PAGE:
A personal narrative of unethical practice in ESL educational materials development, or, “Sorry, Brian!”

The day’s lesson included a worksheet. The worksheet featured pictures of flags from various countries and assorted snapshots of my “friends” to represent said countries and flags. The prior quotation marks on the word “friends” would hardly be required, but for the presence of Brian.

Brian is a decent chap whom I’ve met once in my life and will most likely (perhaps one might add, if all goes well?) never meet again. The summation of facts which I personally know about Brian are that 1) he is from England, and 2) his name is Brian. Conveniently enough for me (although perhaps unfortunate for him), these two facts were more than sufficient for my purposes. Brian’s nationality lined up perfectly with the textbook, since England is one of the six countries featured in the unit. This good fortune was coupled with the existence of a photo of Brian and yours truly, taken at a group event along with several other lovely people (who were cropped out — for the sake of developing educational materials, you understand).

Before I paint a picture of myself as a less-than-forthright individual regarding the use of photos containing people I hardly know, let me say, in my defense, so to speak, that the usage of Brian’s photo on the worksheet was one of the more honest ones, since the two known facts about him were preserved intact. Whereas, in some (all?) of the other cases, I found it necessary to slightly fictionalize certain details for the sake of conforming to the countries featured in the curriculum. For example, my friend Joy, originally and truthfully from the U.S., now finds herself reborn as a Canadian named Holly, and dear Kate has now had her origin of birth relocated to Australia. Amy, who indeed speaks Chinese and resided in that great nation for some time, has now been awarded permanent nationality in exchange for her original U.S. citizenship. Congratulations and condolences to all.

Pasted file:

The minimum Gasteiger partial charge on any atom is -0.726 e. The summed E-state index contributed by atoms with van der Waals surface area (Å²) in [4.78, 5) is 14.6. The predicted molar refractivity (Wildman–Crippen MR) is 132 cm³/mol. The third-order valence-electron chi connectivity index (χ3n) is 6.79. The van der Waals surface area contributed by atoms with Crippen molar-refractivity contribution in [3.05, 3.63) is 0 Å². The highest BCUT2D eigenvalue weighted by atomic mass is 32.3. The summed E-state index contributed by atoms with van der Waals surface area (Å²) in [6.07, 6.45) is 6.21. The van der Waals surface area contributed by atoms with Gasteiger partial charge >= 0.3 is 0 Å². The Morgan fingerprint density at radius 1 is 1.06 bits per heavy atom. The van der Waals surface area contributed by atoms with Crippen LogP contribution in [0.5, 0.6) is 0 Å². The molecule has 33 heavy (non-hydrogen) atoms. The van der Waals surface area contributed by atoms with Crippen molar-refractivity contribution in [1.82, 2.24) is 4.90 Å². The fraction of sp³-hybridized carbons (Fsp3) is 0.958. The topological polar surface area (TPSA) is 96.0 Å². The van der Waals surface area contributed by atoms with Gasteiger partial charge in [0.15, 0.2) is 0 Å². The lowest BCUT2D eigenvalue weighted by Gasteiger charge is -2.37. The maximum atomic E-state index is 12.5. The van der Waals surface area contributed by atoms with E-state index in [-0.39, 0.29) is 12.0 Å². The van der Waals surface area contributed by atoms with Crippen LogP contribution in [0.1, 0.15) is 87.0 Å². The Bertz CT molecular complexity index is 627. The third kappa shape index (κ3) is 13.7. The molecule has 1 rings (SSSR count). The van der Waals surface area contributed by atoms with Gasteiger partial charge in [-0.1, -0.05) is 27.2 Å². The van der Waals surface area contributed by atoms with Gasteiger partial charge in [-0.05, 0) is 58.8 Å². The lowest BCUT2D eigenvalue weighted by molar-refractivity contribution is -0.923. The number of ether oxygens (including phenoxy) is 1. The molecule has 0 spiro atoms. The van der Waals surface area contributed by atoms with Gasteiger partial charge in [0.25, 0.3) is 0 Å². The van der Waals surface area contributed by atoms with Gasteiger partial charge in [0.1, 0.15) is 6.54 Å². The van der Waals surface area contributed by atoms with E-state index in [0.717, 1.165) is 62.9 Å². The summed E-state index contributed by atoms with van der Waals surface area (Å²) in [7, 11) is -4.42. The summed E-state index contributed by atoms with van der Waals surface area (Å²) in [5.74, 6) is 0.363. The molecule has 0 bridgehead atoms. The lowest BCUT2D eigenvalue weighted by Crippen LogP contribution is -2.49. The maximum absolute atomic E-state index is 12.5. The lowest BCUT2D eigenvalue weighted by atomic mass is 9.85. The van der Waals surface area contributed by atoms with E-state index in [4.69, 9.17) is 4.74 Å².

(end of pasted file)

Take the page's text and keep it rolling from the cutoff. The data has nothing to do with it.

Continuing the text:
The main point in all this (if there is indeed a main point) is that each of the photos featured myself alongside the person from the nation of interest. As a direct result, an estimated fifty percent or more of my beloved fifth graders are now wholly convinced that their English teacher has a British boyfriend named Brian.

May God bless Brian. And may Brian forgive me for facilitating his unwitting contribution to education.

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